By Peter Buggenhout The Blind Leading The Blind #21, 2007, Household dust, hair, wood, polyurethane, foam, aluminium, polyester, polystyrene, 117 x 105 x 184 cm. From a show called The Shape Of Things To Come at the Saatchi Gallery. Thank you Jake Walker
Malmö Konsthall presents Poul Gernes-Retrospective, open 21 May–21 August 2011.
The painter, sculptor and filmmaker Poul Gernes (1925-1996) is considered a modern classic and numbers among the most influential of Scandinavian artists. He constantly sought to link art to life by means of colour and design. In the 50 years Poul Gernes was active he had numerous exhibitions and he shaped the face of more than 150 buildings in Denmark. He left behind an impressive œuvre, which is fascinating on account of its extraordinary complexity.
Persistence is commonly considered a virtue, especially when
one persists ‘in the face of’ an opposing force or the horrifying
indifference of the world at large. If the subject has persisted
successfully then they have ‘persevered,’ a word that suggests
heroism. Persisting for the appropriate amount of time suggests
that you are passionate, purposeful, and humbly know when to let
go. Then again, persistence is not an innately admirable trait. An
obsessive compulsive persister does not instinctively understand
the unwritten laws of appropriate repetitive action, loses their style,
and eventually risks becoming irritating to those around them.
The distinction between appropriate and inappropriate persistence
is not clear, though both require a sort of bravery, an unveiling
of your own vulnerability and a willingness to publicly admit
devotion to your chosen path.
The sculptor Louise Bourgeois has described her emotions as
being ‘inappropriate’ to her size. These emotions are her self-
confessed ‘demons:’ unmanageable forces that she uses as energy
and motivation to create. This ‘inappropriateness’ is an indigestible
lump in the throat, an element of oneself that cannot be nice-i-fied,
adequately understood or put to rest. Without a solution to pacify
her hurt and perceived trauma Bourgeois turns this inappropriate
excess of feeling into an ostensibly useful act: the creation
In the creation of all artwork there is the question of
inappropriateness and uselessness. In one view art can only
be classified as ‘Art’ if it is a gloriously useless object of
decoration, or if its reason to be is obtuse or esoteric. It’s inherent
impracticality is a vital ingredient of its being. Art is not science,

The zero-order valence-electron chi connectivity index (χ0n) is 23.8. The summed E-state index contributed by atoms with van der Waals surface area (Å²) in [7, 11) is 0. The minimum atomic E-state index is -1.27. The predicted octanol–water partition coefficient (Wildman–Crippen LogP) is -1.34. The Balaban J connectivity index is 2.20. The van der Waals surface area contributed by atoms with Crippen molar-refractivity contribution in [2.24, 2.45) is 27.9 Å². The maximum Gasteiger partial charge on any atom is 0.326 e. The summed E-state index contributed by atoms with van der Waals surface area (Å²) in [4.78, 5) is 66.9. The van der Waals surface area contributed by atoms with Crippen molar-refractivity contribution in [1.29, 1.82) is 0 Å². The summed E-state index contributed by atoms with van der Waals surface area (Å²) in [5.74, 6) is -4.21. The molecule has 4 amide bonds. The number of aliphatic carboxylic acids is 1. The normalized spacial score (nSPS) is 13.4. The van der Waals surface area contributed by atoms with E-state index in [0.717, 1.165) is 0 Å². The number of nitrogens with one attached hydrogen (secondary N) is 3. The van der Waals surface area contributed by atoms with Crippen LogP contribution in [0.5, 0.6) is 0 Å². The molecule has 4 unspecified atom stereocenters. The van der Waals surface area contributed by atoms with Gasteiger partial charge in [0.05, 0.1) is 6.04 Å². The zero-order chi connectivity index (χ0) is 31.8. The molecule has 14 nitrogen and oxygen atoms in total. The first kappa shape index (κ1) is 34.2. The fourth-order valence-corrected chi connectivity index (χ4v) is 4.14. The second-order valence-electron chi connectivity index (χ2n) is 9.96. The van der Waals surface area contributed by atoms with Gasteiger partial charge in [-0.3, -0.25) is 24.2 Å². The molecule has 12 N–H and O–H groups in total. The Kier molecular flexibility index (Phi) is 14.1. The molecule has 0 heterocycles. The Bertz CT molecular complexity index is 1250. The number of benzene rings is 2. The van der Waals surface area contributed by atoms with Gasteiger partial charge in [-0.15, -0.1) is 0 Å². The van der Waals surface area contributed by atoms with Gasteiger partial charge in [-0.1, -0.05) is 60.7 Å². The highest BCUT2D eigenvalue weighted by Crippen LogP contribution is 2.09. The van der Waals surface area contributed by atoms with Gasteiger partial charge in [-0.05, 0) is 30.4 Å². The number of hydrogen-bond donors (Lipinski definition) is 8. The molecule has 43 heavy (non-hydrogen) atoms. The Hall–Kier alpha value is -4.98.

it is not math, it is not philosophy, yet it can draw form all these
fields and speak to us in a sideways language, becoming something
quite other than all these topics it imitates. Where it can becomes
alive is in the realm of absurdity, a place where comedy also
Mound activity—the uselessly persistent pursuance of mound-like
forms—is the self-conscious need by the artist Sarah crowEST
to ‘give more than what is presently requested’ to the art world
at large. CrowEST has created an artistic fate and given herself
over to it, this being the creation of animistic mound-like forms
that repeat themselves ad nauseam in a seemingly meaningless
process of evolution. Not one mound is exactly the same but
yet they are all alike. The endless manufacturing of mounds is
glorious in its impracticality. Why would an artist, with their full
faculties, huddle down to such a dribbling project? Why go on
and on muddling together the same non-forms for your individual
‘Why’ is a pertinent and often terrifying question. Every artist
has at some stage in their career asked with a sort of adolescent
existentialism, ‘why bother at all? It doesn’t mean anything. What
is the point of any human endeavour? I mean in the end we’re all
For me, CrowEST asks this question again and again with the
creation of each mound and perhaps the mounds answer this
question by cancelling the question out with insistent repetition.
The question becomes no longer ‘why?’ but rather ‘why not?’ If
mounds, then why not any other act of creation?
A well-read German friend of mine once attempted to explain
Camus to me, an author I had never read but of whom he was
particularly enamoured. He described the story of The Outsider to
me in his endearingly faulted English, summing up the moral of